We both had another rough night of sleep thanks to horns, dogs barking, and roosters crowing. Lynn’s was slightly better thanks to the ear plugs and an eye mask. She had suggested these to Doug the night before, but he had declined only to state this morning that he would definitely partake tonight.
We quickly showered and ran to the 7/11 for a yogurt breakfast drink before our cooking class ride was due to arrive. When 8:30 rolled around we were greeted by our instructor for the day, Fon, in the company’s songthaew and whisked off to gather a few more classmates before heading to the market.
We watched Fon expertly park amongst various concrete hazards, then got down to the first order of business: solidifying the menu. As a class we chose to skip the desserts since the directions are easy, at least according to Fon. From there we each chose an appetizer, stir fry, soup, and curry to prepare over the course of 4 hours. The choosing process didn’t go as smoothly as it probably should have. As an example, Fon would say “OK, so for stir fry, who wants to make pad Thai?” Doug would raise his hand. “Who wants to make chicken and cashews?” No one would raise their hands. “Who wants to make hot and sour fish?” Lynn and the couple from Hong Kong would raise their hands. Then our instructor would look at the family of four from Taiwan, and say “OK what did you want to make?” It seems the mid-twenties children were still in the process of translating the menu for their parents and/or attempting to determine which items would be the least spicy and it was taking some additional time. We managed to get through it just fine in the end with some variety in the selections which would allow us to see others make dishes we had not selected. Next Fon introduced us to the various spices and vegetables we’d be using. Some were old hat such as lemongrass and limes, but some were brand new such as galangal (Thai ginger) and kefir limes. They also had a very interesting range of green eggplants all if which were crunchy but some are solely used for decoration. When she was done walking us through the ingredients, she gave us 5-10 minutes to look around while she gathered what we needed for the class. We took a walk around recognizing a few items but were startled by 2 ft long greens beans and yellow tofu. We walked away with some unsweetened dried mango for snacking on at a later date.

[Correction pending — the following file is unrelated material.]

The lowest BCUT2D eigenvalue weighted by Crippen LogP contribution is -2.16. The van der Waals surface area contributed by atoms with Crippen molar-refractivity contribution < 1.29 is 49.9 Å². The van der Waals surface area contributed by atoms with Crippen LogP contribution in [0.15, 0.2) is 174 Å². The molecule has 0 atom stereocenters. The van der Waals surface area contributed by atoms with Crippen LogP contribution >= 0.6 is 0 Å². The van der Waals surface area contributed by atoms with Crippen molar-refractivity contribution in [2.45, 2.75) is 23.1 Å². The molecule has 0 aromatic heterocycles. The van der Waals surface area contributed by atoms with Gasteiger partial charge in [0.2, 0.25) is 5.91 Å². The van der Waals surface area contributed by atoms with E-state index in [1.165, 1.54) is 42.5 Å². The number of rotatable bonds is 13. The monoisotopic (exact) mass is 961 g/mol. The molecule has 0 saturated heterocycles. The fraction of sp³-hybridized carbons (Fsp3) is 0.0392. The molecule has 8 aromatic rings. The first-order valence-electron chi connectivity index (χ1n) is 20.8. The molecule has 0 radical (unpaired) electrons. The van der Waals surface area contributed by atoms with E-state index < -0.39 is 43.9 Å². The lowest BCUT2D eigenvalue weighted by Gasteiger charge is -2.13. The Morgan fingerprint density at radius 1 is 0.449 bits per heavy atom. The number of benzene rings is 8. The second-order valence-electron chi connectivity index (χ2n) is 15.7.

Then Fon requested our assistance. We agreed enthusiastically thinking she’d ask us to hold a basket of vegetables or something like that but instead she asked us to repeat after her “Gai soon kilo, kap” and “Kung une kilo, kap.” This is at least what we were hearing to repeat and roughly translated to “Two kilos of chicken please” and “One kilo of shrimp, please.” She then pointed across the market and said “Doug, go say the first one to chicken lady” and “Lynn, you say second one to lady across from chicken lady.” The pressure was on. We made our way to our respective ladies and struggled through the process while Fon looked over our shoulders and laughed (looking at the translations later, we were very wrong in our understood pronunciations). But, we managed to get the meat and seafood, gather the rest of the class, and head on our way.